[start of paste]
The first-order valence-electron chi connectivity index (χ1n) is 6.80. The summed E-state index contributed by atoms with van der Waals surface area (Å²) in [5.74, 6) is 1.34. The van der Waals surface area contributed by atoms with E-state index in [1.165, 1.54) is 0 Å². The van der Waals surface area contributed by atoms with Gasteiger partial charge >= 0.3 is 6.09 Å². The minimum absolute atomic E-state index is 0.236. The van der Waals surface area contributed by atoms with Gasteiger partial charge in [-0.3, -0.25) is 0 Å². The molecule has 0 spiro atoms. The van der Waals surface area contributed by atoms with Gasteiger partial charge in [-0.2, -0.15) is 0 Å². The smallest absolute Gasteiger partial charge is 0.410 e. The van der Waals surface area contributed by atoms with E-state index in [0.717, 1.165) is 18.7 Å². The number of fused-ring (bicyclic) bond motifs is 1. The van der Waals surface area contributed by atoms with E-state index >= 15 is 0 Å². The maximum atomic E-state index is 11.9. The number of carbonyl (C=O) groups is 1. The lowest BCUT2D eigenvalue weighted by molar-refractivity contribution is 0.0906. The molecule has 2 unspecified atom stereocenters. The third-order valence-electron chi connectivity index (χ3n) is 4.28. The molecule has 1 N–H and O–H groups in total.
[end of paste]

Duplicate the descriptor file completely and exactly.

The first-order valence-electron chi connectivity index (χ1n) is 6.80. The summed E-state index contributed by atoms with van der Waals surface area (Å²) in [5.74, 6) is 1.34. The van der Waals surface area contributed by atoms with E-state index in [1.165, 1.54) is 0 Å². The van der Waals surface area contributed by atoms with Gasteiger partial charge >= 0.3 is 6.09 Å². The minimum absolute atomic E-state index is 0.236. The van der Waals surface area contributed by atoms with Gasteiger partial charge in [-0.3, -0.25) is 0 Å². The molecule has 0 spiro atoms. The van der Waals surface area contributed by atoms with Gasteiger partial charge in [-0.2, -0.15) is 0 Å². The smallest absolute Gasteiger partial charge is 0.410 e. The van der Waals surface area contributed by atoms with E-state index in [0.717, 1.165) is 18.7 Å². The number of fused-ring (bicyclic) bond motifs is 1. The van der Waals surface area contributed by atoms with E-state index >= 15 is 0 Å². The maximum atomic E-state index is 11.9. The number of carbonyl (C=O) groups is 1. The lowest BCUT2D eigenvalue weighted by molar-refractivity contribution is 0.0906. The molecule has 2 unspecified atom stereocenters. The third-order valence-electron chi connectivity index (χ3n) is 4.28. The molecule has 1 N–H and O–H groups in total.